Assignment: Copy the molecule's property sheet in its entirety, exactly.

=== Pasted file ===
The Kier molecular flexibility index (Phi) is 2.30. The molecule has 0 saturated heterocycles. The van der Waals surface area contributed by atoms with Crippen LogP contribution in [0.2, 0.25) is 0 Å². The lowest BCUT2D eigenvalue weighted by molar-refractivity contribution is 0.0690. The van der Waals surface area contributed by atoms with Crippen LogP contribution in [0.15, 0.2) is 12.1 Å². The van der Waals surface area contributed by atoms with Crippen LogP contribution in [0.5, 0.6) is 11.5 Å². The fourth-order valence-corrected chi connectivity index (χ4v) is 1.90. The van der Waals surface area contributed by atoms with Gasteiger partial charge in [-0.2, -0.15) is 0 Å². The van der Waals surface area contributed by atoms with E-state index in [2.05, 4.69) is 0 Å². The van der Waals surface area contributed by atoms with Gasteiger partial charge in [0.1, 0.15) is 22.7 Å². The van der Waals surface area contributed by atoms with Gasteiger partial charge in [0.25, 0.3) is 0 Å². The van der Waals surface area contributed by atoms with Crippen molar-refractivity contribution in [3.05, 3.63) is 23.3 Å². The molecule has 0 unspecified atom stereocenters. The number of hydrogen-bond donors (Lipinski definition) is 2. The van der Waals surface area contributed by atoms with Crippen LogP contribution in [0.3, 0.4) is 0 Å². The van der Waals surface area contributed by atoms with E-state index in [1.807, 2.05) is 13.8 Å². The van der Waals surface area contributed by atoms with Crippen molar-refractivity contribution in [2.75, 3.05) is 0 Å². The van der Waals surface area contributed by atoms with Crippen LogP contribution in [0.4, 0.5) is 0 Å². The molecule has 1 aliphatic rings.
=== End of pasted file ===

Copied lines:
The Kier molecular flexibility index (Phi) is 2.30. The molecule has 0 saturated heterocycles. The van der Waals surface area contributed by atoms with Crippen LogP contribution in [0.2, 0.25) is 0 Å². The lowest BCUT2D eigenvalue weighted by molar-refractivity contribution is 0.0690. The van der Waals surface area contributed by atoms with Crippen LogP contribution in [0.15, 0.2) is 12.1 Å². The van der Waals surface area contributed by atoms with Crippen LogP contribution in [0.5, 0.6) is 11.5 Å². The fourth-order valence-corrected chi connectivity index (χ4v) is 1.90. The van der Waals surface area contributed by atoms with Gasteiger partial charge in [-0.2, -0.15) is 0 Å². The van der Waals surface area contributed by atoms with E-state index in [2.05, 4.69) is 0 Å². The van der Waals surface area contributed by atoms with Gasteiger partial charge in [0.1, 0.15) is 22.7 Å². The van der Waals surface area contributed by atoms with Gasteiger partial charge in [0.25, 0.3) is 0 Å². The van der Waals surface area contributed by atoms with Crippen molar-refractivity contribution in [3.05, 3.63) is 23.3 Å². The molecule has 0 unspecified atom stereocenters. The number of hydrogen-bond donors (Lipinski definition) is 2. The van der Waals surface area contributed by atoms with Crippen LogP contribution in [0.3, 0.4) is 0 Å². The van der Waals surface area contributed by atoms with E-state index in [1.807, 2.05) is 13.8 Å². The van der Waals surface area contributed by atoms with Crippen molar-refractivity contribution in [2.75, 3.05) is 0 Å². The van der Waals surface area contributed by atoms with Crippen LogP contribution in [0.4, 0.5) is 0 Å². The molecule has 1 aliphatic rings.